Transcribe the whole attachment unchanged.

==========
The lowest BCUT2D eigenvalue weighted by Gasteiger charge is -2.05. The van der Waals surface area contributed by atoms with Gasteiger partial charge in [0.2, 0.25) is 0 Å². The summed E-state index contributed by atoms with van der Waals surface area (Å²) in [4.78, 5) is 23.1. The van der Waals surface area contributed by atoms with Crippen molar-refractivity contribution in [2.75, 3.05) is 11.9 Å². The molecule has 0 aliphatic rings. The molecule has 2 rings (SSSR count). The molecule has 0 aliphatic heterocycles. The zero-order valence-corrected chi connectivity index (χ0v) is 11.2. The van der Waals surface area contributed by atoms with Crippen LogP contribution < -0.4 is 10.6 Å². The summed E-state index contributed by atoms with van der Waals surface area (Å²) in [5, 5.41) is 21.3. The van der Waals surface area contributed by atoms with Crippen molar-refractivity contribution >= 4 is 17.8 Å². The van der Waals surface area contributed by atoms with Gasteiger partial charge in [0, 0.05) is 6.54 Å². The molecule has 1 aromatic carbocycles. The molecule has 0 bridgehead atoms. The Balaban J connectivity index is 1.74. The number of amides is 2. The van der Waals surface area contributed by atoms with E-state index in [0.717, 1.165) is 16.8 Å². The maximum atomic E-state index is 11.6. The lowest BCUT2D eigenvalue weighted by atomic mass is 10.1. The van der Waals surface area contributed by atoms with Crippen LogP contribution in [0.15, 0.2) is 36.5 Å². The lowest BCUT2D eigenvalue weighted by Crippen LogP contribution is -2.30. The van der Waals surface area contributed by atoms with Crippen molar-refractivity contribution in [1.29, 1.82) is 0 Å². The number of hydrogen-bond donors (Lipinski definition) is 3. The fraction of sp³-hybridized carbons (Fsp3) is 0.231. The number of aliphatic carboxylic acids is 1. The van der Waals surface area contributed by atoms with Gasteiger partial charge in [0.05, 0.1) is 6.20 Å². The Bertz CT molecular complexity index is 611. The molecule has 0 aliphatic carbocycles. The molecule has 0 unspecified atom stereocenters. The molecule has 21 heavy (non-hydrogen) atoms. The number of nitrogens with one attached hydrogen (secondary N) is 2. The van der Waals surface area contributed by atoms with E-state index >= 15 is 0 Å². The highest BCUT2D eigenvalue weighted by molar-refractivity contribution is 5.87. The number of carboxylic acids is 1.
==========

The lowest BCUT2D eigenvalue weighted by Gasteiger charge is -2.05. The van der Waals surface area contributed by atoms with Gasteiger partial charge in [0.2, 0.25) is 0 Å². The summed E-state index contributed by atoms with van der Waals surface area (Å²) in [4.78, 5) is 23.1. The van der Waals surface area contributed by atoms with Crippen molar-refractivity contribution in [2.75, 3.05) is 11.9 Å². The molecule has 0 aliphatic rings. The molecule has 2 rings (SSSR count). The molecule has 0 aliphatic heterocycles. The zero-order valence-corrected chi connectivity index (χ0v) is 11.2. The van der Waals surface area contributed by atoms with Crippen LogP contribution < -0.4 is 10.6 Å². The summed E-state index contributed by atoms with van der Waals surface area (Å²) in [5, 5.41) is 21.3. The van der Waals surface area contributed by atoms with Crippen molar-refractivity contribution >= 4 is 17.8 Å². The van der Waals surface area contributed by atoms with Gasteiger partial charge in [0, 0.05) is 6.54 Å². The molecule has 1 aromatic carbocycles. The molecule has 0 bridgehead atoms. The Balaban J connectivity index is 1.74. The number of amides is 2. The van der Waals surface area contributed by atoms with E-state index in [0.717, 1.165) is 16.8 Å². The maximum atomic E-state index is 11.6. The lowest BCUT2D eigenvalue weighted by atomic mass is 10.1. The van der Waals surface area contributed by atoms with Crippen LogP contribution in [0.15, 0.2) is 36.5 Å². The lowest BCUT2D eigenvalue weighted by Crippen LogP contribution is -2.30. The van der Waals surface area contributed by atoms with Crippen molar-refractivity contribution in [1.29, 1.82) is 0 Å². The number of hydrogen-bond donors (Lipinski definition) is 3. The fraction of sp³-hybridized carbons (Fsp3) is 0.231. The number of aliphatic carboxylic acids is 1. The van der Waals surface area contributed by atoms with Gasteiger partial charge in [0.05, 0.1) is 6.20 Å². The Bertz CT molecular complexity index is 611. The molecule has 0 aliphatic carbocycles. The molecule has 0 unspecified atom stereocenters. The molecule has 21 heavy (non-hydrogen) atoms. The number of nitrogens with one attached hydrogen (secondary N) is 2. The van der Waals surface area contributed by atoms with E-state index >= 15 is 0 Å². The highest BCUT2D eigenvalue weighted by molar-refractivity contribution is 5.87. The number of carboxylic acids is 1.